Aside from causing a global humanitarian crisis, COVID-19 has deepened the rift between China and the United States. President Donald Trump has politicized the pandemic, calling it the “Chinese virus” and ordering the federal government’s main pension fund to stop investing in China.
Military conflict remains unlikely. Escalation is likely to be economic and political — which is still costly, and gives America’s other nuclear-powered adversary, Russia, a chance to strengthen its ties with Beijing. Read more “Sino-American Rift Gives Russia an Opening”
Mikhail Mishustin was largely unknown both in- and outside Russia until two weeks ago. The head of the Federal Tax Service since 2010, he was unexpectedly promoted to prime minister, replacing Vladimir Putin’s longtime deputy, Dmitri Medvedev.
Russian president Vladimir Putin has called for a referendum to approve constitutional changes that would nominally hand more power to parliament.
The changes, if approved, might improve Russia’s rating in the Freedom House index, but democracy is probably not on his mind.
Only hours after his yearly address to the combined Federal Assembly, in which he made his proposals, Putin accepted the resignation of Prime Minister Dmitri Medvedev and replaced him with the little-known head of the Federal Tax Service, Mikhail Mishustin.
German chancellor Angela Merkel is traveling to Moscow on Saturday, officially to discuss the conflicts in Libya, Syria and Ukraine, as well as the tension between Iran and the United States, with Vladimir Putin.
Russia and Ukraine have agreed to secure the flow of natural gas into Europe for the next five years. A deal between the two countries satisfies the economic needs of all three parties involved. Russia guarantees the export of its gas, Ukraine continues to benefit financially from transiting the gas, and the EU receives a steady supply of gas for the immediate future.
Gazprom, the Russian gas monopoly, will pipe 65 billion cubic metres of gas into Europe in 2020. The amount will fall to 40 billion over the next four years. The agreement mentions the possibility of extending the contract by another ten years upon maturity.
Ukraine will receive up to $7 billion in transit fees, which would be around 5 percent of its national budget.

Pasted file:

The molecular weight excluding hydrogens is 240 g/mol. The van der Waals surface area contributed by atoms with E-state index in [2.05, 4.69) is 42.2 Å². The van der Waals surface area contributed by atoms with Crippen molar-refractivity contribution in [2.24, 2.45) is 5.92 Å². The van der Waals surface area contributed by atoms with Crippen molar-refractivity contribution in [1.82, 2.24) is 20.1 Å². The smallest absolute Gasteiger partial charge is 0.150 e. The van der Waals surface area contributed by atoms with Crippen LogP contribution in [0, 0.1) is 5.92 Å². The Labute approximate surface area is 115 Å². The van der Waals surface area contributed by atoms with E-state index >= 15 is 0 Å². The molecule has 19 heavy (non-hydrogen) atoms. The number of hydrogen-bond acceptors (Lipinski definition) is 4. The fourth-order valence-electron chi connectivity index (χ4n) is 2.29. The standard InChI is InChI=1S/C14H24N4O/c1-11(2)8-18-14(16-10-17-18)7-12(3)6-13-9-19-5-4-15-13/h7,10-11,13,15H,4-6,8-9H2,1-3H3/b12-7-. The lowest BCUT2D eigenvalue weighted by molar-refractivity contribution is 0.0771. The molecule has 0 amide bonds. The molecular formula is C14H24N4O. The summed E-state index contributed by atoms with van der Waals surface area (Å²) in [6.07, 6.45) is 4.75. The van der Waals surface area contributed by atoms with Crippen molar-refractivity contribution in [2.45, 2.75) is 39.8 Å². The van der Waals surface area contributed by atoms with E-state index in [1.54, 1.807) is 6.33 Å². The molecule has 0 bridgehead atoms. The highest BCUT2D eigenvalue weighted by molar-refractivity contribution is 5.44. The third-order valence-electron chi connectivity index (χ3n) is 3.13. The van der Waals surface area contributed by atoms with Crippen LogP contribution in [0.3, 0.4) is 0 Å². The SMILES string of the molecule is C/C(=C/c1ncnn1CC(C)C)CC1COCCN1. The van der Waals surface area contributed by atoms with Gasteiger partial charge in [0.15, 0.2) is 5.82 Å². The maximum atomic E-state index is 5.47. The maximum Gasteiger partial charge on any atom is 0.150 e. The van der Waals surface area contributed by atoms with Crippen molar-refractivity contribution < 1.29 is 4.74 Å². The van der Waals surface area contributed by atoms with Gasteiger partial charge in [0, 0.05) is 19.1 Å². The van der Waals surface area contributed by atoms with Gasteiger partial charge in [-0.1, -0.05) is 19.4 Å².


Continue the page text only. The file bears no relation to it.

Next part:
An agreement has not (yet) been reached on direct gas supplies to Ukraine. For the time being, it only stands to benefit financially.
Nick Ottensis the founder and editor of the Atlantic Sentinel.
Days after sending military aid to prop up the UN-recognized government in Tripoli, Turkey’s strongman, Recep Tayyip Erdoğan, has done a deal with Russia’s Vladimir Putin to halt the fighting in Libya.
Russian mercenaries fight on the side of warlord Khalifa Haftar, who controls the bulk of the country, including its oil industry.
Egypt and the United Arab Emirates also support Haftar, who has reportedly received Chinese-made drones and Russian-made air defenses from the UAE.
The Arab states see Haftar as a bulwark against Islamist influences, including the Libyan branch of the Muslim Brotherhood, which is part of the Tripoli government. Egypt’s generals overthrew the Muslim Brotherhood in their country with the backing of most Arab monarchs in 2013.
Earlier this month, the presidents of Belarus and Russia met in Sochi to discuss a merger of their two states. Nothing came of the meeting. Another is due on Friday. It is unlikely to produce results either.
At this rate, the annual talks about closer integration are becoming a tradition without meaning.
After four years of construction, the Trans-Anatolian Natural Gas Pipeline (TANAP) has started pumping gas into Europe.
TANAP is part of Europe’s Southern Gas Corridor, connecting the South Caucasus Pipeline (completed) with the Trans-Adriatic Pipeline (still under construction). It aims to transport natural gas from Azerbaijan all the way through to Italy, where it flows into the European market.